If you are confused by the title of this month’s blog then mission accomplished. It’s meant to be a play on words that reflects everyday life in Haiti. Basically this means that in spite of many changes that happen here in Haiti, nothing ever really seems to change. New roads that have been built and paved bring promise of better commerce. A national electric grid brings the promise of better productivity and quality of life. A recent drop in the Haitian gourde to U.S dollar exchange rate brings with it the promise of a better economy. Upcoming local and national elections will bring the hope of new leaders who will finally help Haitians to enjoy a better life.

Even with all of these changes, they are simply changes and hopes in promises that are never realized. The new roads have only caused people to drive faster and faster and there are more and more accidents and deaths happening every day. The national grid only works occasionally and has led to many injuries of Haitians trying to steal electricity by making home made power lines that run from the high power lines directly to their non grounded homes. New leaders are emerging all the time but once in power their promises are quickly forgotten as they gain power and fall prey to the temptation of corruption that has plague Haiti for all of its nearly 220 years of independence. The exchange rate dropped over 40 points (in a matter of four days) recently which in theory strengthens the Haitian gourde against the U.S. dollar but because the price of goods and services has gone up so much over the past few years, it has actually hurt Haitians as they’re buying power has been cut in half almost overnight. If the prices for goods and services go down it could be a good thing but that is unlikely to happen. The reality is that prices will remain high and in time the value of the gourde will again diminish. Only the wealthy, who can stockpile the American dollar or the Dominican peso until the exchange rate goes back up, will get richer. Haitians it seems are just stuck! They cannot catch a break. Oh, and on top of all of this…let’s add Covid-19 to a country that has no health care system and no testing (except again for the wealthy).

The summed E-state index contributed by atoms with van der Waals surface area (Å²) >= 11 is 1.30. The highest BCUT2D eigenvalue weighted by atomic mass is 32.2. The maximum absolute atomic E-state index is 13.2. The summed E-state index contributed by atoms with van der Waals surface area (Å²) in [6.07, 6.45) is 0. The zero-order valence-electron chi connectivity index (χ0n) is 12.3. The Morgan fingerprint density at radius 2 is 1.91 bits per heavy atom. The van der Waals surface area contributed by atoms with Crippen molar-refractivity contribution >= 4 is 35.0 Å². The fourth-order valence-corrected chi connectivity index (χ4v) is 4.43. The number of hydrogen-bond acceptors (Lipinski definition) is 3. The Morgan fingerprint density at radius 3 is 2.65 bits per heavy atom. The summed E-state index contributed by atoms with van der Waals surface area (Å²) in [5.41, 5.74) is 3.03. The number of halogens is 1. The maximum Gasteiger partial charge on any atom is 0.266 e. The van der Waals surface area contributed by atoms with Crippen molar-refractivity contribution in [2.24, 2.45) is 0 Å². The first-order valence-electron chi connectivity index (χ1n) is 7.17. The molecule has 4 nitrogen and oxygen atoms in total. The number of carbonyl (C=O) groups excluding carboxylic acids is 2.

So as not to be all negative in this month’s update, let us share some more uplifting news. Haitians are tough. They are adaptable. They are survivors. They don’t stress too much over the things that they cannot control. They focus their time and energy on the things that they can control and that are most important to them. Unfortunately, they tend to focus only on the here and now (which is understandable given their situations) rather than on the future. With a mission to see transformation and a goal to see sustainable development we have challenging work to do. While our work is hard, we see glimpses of progress and results of God’s work through us. We believe in the mission and vision of Many Hands for Haiti and we continue to trust the slow work of God.

Prayer Requests this Month

1. Pray for Haiti! Specifically for the economic situation. Pray that the value of Haitian money and the prices of goods balances out.
2. Pray for our physical health and safety as we work in a setting that just has so many unknowns. We don’t live in fear but we also don’t want to get sick or hurt. 